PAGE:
Katy Perry's Geisha Getup Follows in Beatles Tradition, Asian American Group Says

Katy Perry's Geisha Getup Follows in Beatles Tradition, Asian American Group Says

Perry could renew interest in Japanese culture with AMAs show, group president notes

Katy Perry‘s geisha-themed opening performance at this year's American Music Awards has been targeted as possibly racist by some, but at least one Asian American group is giving Perry's show a thumbs up.

In fact, the group's president says, Perry was following in the footsteps of another respected music act: The Beatles.

See video: AMAs: Katy Perry Goes Geisha With ‘Unconditionally’ Opener

In a statement to TheWrap on Tuesday, Aki Aleong, president of Media Action for Asian Americans — which earlier this year protested the Fox comedy “Dads” as racially offensive — said that Perry's performance “could renew appreciation” for Japanese culture — much like the Fab Four brought attention to Indian culture by visiting the Maharishi Mahesh Yogi.

“We did not find Katy Perry‘s performance at Sunday night's American Music Awards to be offensive. It's not racist for a non-Asian person to wear Asian clothes,” Aleong said. “If it was so, the Beatles would've been criticized for wearing Nehru jackets back in the '60s. By going to India, learning meditation, dressing in Indian clothes, and George Harrison taking a fondness to the sitar, the Beatles brought attention to Indian culture and enabled it to be considered and enjoyed by millions across the world.

Also read: Katy Perry to ‘Naked’ Female Pop Stars: ‘Put It Away’

“Likewise, we know from past interviews that Miss Perry loves Japan and its culture, so her performance could've been paying tribute to an aspect of that culture and could renew appreciation for it,” Aleong continued.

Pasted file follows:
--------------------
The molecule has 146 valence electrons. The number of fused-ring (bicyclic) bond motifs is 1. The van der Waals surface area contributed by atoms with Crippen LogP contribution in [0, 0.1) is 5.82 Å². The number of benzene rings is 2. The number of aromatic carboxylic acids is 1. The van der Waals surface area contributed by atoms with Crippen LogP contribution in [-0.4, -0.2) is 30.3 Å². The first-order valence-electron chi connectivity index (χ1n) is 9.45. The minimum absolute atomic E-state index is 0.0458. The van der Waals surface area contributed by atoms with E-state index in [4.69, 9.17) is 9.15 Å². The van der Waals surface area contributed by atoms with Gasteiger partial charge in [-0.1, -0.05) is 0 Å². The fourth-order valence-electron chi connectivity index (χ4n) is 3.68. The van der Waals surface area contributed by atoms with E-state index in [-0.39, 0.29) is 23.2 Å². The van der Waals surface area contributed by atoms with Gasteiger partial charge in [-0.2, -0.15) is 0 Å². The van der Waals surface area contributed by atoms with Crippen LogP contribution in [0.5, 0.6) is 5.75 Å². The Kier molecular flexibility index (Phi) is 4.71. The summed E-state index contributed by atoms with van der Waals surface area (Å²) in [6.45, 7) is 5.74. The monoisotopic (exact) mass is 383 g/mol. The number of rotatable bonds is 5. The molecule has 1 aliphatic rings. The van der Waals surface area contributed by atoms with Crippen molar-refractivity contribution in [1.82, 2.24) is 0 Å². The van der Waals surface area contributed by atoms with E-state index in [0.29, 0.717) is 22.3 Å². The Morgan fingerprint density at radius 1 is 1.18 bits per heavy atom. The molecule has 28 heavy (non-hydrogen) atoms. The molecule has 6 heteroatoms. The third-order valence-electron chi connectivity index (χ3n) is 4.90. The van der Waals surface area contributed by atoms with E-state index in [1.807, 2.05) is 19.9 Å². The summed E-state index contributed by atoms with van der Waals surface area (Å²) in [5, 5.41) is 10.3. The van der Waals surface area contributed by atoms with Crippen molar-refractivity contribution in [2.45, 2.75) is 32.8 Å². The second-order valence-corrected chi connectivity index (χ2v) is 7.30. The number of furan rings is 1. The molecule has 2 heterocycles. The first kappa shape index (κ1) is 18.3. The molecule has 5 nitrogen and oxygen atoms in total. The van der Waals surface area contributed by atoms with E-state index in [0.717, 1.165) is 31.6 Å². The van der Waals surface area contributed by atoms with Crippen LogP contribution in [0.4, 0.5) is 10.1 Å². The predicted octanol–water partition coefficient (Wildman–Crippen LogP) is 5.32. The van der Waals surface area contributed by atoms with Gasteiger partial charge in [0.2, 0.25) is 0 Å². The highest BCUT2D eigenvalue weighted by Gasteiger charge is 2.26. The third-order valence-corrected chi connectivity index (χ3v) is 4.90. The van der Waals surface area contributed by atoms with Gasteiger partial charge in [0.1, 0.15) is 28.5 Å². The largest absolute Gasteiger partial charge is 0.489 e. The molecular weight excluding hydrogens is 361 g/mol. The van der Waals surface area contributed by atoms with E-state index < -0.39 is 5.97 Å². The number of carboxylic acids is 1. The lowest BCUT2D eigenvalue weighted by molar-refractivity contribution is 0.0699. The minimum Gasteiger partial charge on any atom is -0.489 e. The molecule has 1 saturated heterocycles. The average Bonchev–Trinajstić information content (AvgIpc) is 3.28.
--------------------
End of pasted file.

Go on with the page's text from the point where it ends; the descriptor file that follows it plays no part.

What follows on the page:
While Perry's choice of the song “Unconditionally” in combination with the geisha theme of the performance likewise raised eyebrows, Aleong says the song is ultimately about female empowerment.

See video: Katy Perry ‘Roar'ed At by PETA Over Wild Animal Cameos

So, sorry, outrage junkies … no controversy here.

“Some have asserted that because her song ‘Unconditionally’ is about a woman giving total devotion to a man that performing it as a geisha reinforced stereotypes about Asian women being submissive,” Aleong said. “In fact, if you look at the lyrics of the song, it's the total opposite. In it, she's singing to a man who's insecure about showing his true self to her. She reassures him that it's OK because she'll love him no matter what. In other words, she's the strong one in the relationship.”

  • HJ

    1 Asian American group says this is OK and you think there is no controversy? That's a funny attitude. Plenty of other Asian American groups here in the US are still outraged by it, and petitioning for an apology. Good to know that The Wrap subscribes to racism and its acceptability. The next time someone participates in a yellow-face performance, I'll know that The Wrap has already deemed it OK.

    But as far as I'm concerned, yellow-face performances are not acceptable, just like minstrel shows are not acceptable.

  • René Astudillo

    I'd really like to hear from non-Asian Americans, i.e., Japanese living in Japan if they found Perry's peeformance to be offensive.